wehackmuseums:

Something was in the water in the 15th century, people LOVED them a raunchy joke. This plate would have been used either to hold food (we’d like to imagine something super Medieval like a pig’s head) or as a water basin. Call it the equivalent of 15th century extreme Cracker Jack. 
It depicts a husband holding the tools his wife would typically use to spin wool by hand. He, however, is doing such a bad job that his saucy wife is beating his (bare) butt so hard that the hat is flying off of his head. This would have been hilariously satirical both because the process of hand spinning would have been considered outdated and because hubby is doing a ‘woman’s job’ and sucking at it big time. 
Check this work out in Gallery 307 at the Metropolitan Museum of Art (between Medieval and the American Wing), nobody ever stops there and this plate needs some new friends. 
Link to the Metropolitan Museum of Art’s page on the piece: http://www.metmuseum.org/Collections/search-the-collections/170008621
For more about our AWESOME museum adventures, check out www.MuseumHack.com 

Y’all rock my world. I cannot tell you how much I appreciate what you are doing! Looking forward to taking your tour next Friday!  High-res

wehackmuseums:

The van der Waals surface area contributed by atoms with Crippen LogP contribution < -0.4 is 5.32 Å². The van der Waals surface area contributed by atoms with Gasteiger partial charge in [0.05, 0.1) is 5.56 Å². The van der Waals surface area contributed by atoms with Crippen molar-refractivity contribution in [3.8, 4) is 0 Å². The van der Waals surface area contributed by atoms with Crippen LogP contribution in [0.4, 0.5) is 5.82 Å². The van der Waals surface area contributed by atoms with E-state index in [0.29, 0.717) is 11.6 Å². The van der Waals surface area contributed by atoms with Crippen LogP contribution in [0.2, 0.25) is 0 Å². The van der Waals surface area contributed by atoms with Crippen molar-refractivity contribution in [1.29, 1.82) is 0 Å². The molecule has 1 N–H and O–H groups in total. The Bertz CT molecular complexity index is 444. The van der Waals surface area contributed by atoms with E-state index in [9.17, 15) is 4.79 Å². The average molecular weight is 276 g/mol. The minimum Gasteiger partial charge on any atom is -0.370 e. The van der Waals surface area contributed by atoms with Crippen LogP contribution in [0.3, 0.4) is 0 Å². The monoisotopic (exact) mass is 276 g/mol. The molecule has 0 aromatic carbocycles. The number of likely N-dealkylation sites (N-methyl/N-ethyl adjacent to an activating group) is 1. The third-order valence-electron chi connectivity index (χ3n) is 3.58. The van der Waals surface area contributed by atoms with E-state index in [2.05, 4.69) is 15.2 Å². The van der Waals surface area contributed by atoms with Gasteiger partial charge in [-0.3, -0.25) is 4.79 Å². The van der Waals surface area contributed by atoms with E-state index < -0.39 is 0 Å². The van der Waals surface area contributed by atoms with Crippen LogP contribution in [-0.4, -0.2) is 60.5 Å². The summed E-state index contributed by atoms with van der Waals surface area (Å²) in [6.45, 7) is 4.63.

Something was in the water in the 15th century, people LOVED them a raunchy joke. This plate would have been used either to hold food (we’d like to imagine something super Medieval like a pig’s head) or as a water basin. Call it the equivalent of 15th century extreme Cracker Jack. 

It depicts a husband holding the tools his wife would typically use to spin wool by hand. He, however, is doing such a bad job that his saucy wife is beating his (bare) butt so hard that the hat is flying off of his head. This would have been hilariously satirical both because the process of hand spinning would have been considered outdated and because hubby is doing a ‘woman’s job’ and sucking at it big time. 

Check this work out in Gallery 307 at the Metropolitan Museum of Art (between Medieval and the American Wing), nobody ever stops there and this plate needs some new friends. 

Link to the Metropolitan Museum of Art’s page on the piece: http://www.metmuseum.org/Collections/search-the-collections/170008621

For more about our AWESOME museum adventures, check out www.MuseumHack.com 

Y’all rock my world. I cannot tell you how much I appreciate what you are doing! Looking forward to taking your tour next Friday!